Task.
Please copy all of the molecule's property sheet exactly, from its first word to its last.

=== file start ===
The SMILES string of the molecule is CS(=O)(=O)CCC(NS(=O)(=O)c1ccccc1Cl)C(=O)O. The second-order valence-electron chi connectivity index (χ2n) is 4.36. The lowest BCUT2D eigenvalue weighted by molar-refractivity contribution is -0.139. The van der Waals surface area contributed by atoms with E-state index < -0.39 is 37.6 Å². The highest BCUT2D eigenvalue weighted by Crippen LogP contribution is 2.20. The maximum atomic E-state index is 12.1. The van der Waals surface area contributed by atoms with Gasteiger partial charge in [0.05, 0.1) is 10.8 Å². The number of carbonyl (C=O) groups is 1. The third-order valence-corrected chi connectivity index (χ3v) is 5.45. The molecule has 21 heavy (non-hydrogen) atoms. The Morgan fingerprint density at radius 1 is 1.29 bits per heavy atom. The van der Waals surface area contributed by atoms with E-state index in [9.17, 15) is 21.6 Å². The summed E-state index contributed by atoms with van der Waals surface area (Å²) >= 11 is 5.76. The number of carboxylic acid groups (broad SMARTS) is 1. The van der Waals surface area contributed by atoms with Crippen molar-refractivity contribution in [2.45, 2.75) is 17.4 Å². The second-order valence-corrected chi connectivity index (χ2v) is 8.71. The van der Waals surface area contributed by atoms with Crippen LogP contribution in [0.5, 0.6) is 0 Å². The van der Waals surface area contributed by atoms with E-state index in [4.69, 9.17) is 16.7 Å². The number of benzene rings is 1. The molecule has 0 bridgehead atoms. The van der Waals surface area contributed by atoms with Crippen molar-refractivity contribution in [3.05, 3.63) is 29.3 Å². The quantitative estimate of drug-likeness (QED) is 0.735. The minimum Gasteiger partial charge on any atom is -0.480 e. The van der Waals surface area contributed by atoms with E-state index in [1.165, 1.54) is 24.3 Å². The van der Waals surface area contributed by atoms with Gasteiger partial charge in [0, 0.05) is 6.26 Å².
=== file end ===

The SMILES string of the molecule is CS(=O)(=O)CCC(NS(=O)(=O)c1ccccc1Cl)C(=O)O. The second-order valence-electron chi connectivity index (χ2n) is 4.36. The lowest BCUT2D eigenvalue weighted by molar-refractivity contribution is -0.139. The van der Waals surface area contributed by atoms with E-state index < -0.39 is 37.6 Å². The highest BCUT2D eigenvalue weighted by Crippen LogP contribution is 2.20. The maximum atomic E-state index is 12.1. The van der Waals surface area contributed by atoms with Gasteiger partial charge in [0.05, 0.1) is 10.8 Å². The number of carbonyl (C=O) groups is 1. The third-order valence-corrected chi connectivity index (χ3v) is 5.45. The molecule has 21 heavy (non-hydrogen) atoms. The Morgan fingerprint density at radius 1 is 1.29 bits per heavy atom. The van der Waals surface area contributed by atoms with E-state index in [9.17, 15) is 21.6 Å². The summed E-state index contributed by atoms with van der Waals surface area (Å²) >= 11 is 5.76. The number of carboxylic acid groups (broad SMARTS) is 1. The van der Waals surface area contributed by atoms with Crippen molar-refractivity contribution in [2.45, 2.75) is 17.4 Å². The second-order valence-corrected chi connectivity index (χ2v) is 8.71. The van der Waals surface area contributed by atoms with Crippen LogP contribution in [0.5, 0.6) is 0 Å². The van der Waals surface area contributed by atoms with E-state index in [4.69, 9.17) is 16.7 Å². The number of benzene rings is 1. The molecule has 0 bridgehead atoms. The van der Waals surface area contributed by atoms with Crippen molar-refractivity contribution in [3.05, 3.63) is 29.3 Å². The quantitative estimate of drug-likeness (QED) is 0.735. The minimum Gasteiger partial charge on any atom is -0.480 e. The van der Waals surface area contributed by atoms with E-state index in [1.165, 1.54) is 24.3 Å². The van der Waals surface area contributed by atoms with Gasteiger partial charge in [0, 0.05) is 6.26 Å².